Prices for the metal are at nearly US$13 per pound, the highest since 2014 and more than double compared to levels seen in December 2015.
“The trend over the next 5 years is one of very low supply growth from by-product sources. In the early-2020s, we will need to see primary mines reopened to keep the market balanced,” he noted.
According to CRU Group, molybdenum demand is forecast at 577 million pounds this year, of which 16 percent will come from oil and gas.
“We’re seeing a pick up in tubular goods used in the North American shale gas market,” said David Merriman, a senior analyst at metals consultancy Roskill. “There’s a strong correlation between moly demand and active drill counts.”
Additionally, demand from the aerospace and car industries is also picking up.
Looking over to supply, about half of molybdenum is extracted as a by-product of copper mining, and prices saw some support from copper mine disruptions in 2017. In fact, supply concerns are increasing as lower output from top mines could also hit the market this year.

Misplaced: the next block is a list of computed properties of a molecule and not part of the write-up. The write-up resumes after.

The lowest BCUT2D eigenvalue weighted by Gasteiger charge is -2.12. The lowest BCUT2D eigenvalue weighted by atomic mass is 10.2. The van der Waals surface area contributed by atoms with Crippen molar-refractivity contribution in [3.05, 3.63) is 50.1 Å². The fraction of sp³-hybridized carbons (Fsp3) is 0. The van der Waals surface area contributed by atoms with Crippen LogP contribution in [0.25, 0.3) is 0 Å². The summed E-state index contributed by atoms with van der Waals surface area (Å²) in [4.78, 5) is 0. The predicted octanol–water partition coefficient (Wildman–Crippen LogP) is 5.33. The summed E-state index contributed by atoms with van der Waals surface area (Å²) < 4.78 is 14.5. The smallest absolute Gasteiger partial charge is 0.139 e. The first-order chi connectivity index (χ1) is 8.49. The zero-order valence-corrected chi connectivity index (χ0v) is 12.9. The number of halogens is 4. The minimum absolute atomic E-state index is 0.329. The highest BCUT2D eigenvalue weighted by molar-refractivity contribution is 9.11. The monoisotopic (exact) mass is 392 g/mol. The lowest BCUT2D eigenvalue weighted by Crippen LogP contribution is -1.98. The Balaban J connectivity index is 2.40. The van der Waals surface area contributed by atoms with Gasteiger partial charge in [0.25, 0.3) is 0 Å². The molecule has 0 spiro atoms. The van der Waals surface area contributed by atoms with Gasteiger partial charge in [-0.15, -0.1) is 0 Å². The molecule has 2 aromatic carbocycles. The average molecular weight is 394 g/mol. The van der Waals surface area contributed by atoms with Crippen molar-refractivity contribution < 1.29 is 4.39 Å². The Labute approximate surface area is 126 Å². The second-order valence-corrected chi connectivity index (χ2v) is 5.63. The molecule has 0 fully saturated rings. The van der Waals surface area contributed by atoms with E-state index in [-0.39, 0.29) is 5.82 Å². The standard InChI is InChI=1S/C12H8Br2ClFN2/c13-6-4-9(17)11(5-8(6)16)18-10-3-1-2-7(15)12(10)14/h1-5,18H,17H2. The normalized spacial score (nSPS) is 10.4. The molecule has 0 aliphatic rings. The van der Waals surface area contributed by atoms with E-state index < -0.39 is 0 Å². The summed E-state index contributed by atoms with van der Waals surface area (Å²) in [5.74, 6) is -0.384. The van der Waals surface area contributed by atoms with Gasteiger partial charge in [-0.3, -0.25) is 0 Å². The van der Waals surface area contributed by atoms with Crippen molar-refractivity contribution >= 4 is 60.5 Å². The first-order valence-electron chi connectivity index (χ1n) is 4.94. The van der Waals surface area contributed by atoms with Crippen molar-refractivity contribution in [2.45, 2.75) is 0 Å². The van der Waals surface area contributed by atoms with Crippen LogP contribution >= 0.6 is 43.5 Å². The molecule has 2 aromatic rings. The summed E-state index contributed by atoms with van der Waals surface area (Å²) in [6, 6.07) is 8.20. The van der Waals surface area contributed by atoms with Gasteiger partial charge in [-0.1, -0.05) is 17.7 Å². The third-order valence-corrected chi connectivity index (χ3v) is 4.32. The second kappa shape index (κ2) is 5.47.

Production at Chile’s Codelco declined from 30,000 tonnes of moly in 2016 to 28,700 tonnes in 2017, due to lower grades at its Chuquicamata mine.
Meanwhile, the Sierra Gorda mine in Chile, in which Polish copper miner KGHM (FWB:KGHA) has a 55-percent stake, produced nearly 36 million pounds in 2017. That said, the company expects output to decline 15 to 20 percent also due to lower ore grades.
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Securities Disclosure: I, Priscila Barrera, hold no direct investment interest in any company mentioned in this article.